The struggle against the waterThe Netherlands is located in a low-lying delta. The history of the country has been determined by the struggle against the water.
In 1953 the southwestern part of the Netherlands was struck by huge floods, in which 1853 people were drowned. The Dutch population was devastated. Shortly after the disaster the Delta Plan was drawn up containing measures to prevent such disasters.
The sea inlets in Zeeland are sealed off. With the completion of the Eastern Scheldt Barrier in 1986, the province of Zeeland was safe, but South Holland was not. Soon after the 1953 disaster the dike reinforcements in South Holland proceeded smoothly. In the 1970s, however, the people protested against the elevation of the dikes in urban areas. Under the plans historic buildings would be lost in numerous places. The idea of a movable storm surge barrier - an old plan dating from the 1950s - surfaces again. The choice is: dikes or a storm surge barrier? Following a technical and financial feasibility study, a storm surge barrier was oplid for.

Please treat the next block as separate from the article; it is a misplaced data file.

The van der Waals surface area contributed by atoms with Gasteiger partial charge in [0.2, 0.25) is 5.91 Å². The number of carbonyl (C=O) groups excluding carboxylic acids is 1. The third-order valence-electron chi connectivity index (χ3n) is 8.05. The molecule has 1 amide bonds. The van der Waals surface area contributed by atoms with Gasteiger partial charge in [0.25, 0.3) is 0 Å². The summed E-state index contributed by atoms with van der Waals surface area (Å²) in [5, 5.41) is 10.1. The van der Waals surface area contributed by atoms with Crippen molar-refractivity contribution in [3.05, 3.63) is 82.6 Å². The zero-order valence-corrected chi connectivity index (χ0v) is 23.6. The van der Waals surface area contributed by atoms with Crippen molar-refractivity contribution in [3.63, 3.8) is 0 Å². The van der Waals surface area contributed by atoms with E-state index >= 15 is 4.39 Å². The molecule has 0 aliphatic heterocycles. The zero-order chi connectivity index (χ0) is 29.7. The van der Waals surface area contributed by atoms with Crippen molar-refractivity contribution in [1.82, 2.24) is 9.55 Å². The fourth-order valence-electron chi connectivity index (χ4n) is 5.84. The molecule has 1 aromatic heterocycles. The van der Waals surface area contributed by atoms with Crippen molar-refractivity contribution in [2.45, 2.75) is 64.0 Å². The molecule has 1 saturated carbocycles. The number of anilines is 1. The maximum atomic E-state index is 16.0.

The Dutch government asked building contractors to produce a design for the storm surge barrier including their price tag. Six designs were submitted. The Bouwkombinatie Maeslant Kering (BMK) submitted the winning design.
The storm surge barrier alone is unable to guarantee the safety of South Holland, as seawater can enter the Europort area freely through the seaports. For this reason a supplementary dike reinforcement programme is implemented, with a further barrier. This runs through the Europort area and is known as the Europort Barrier.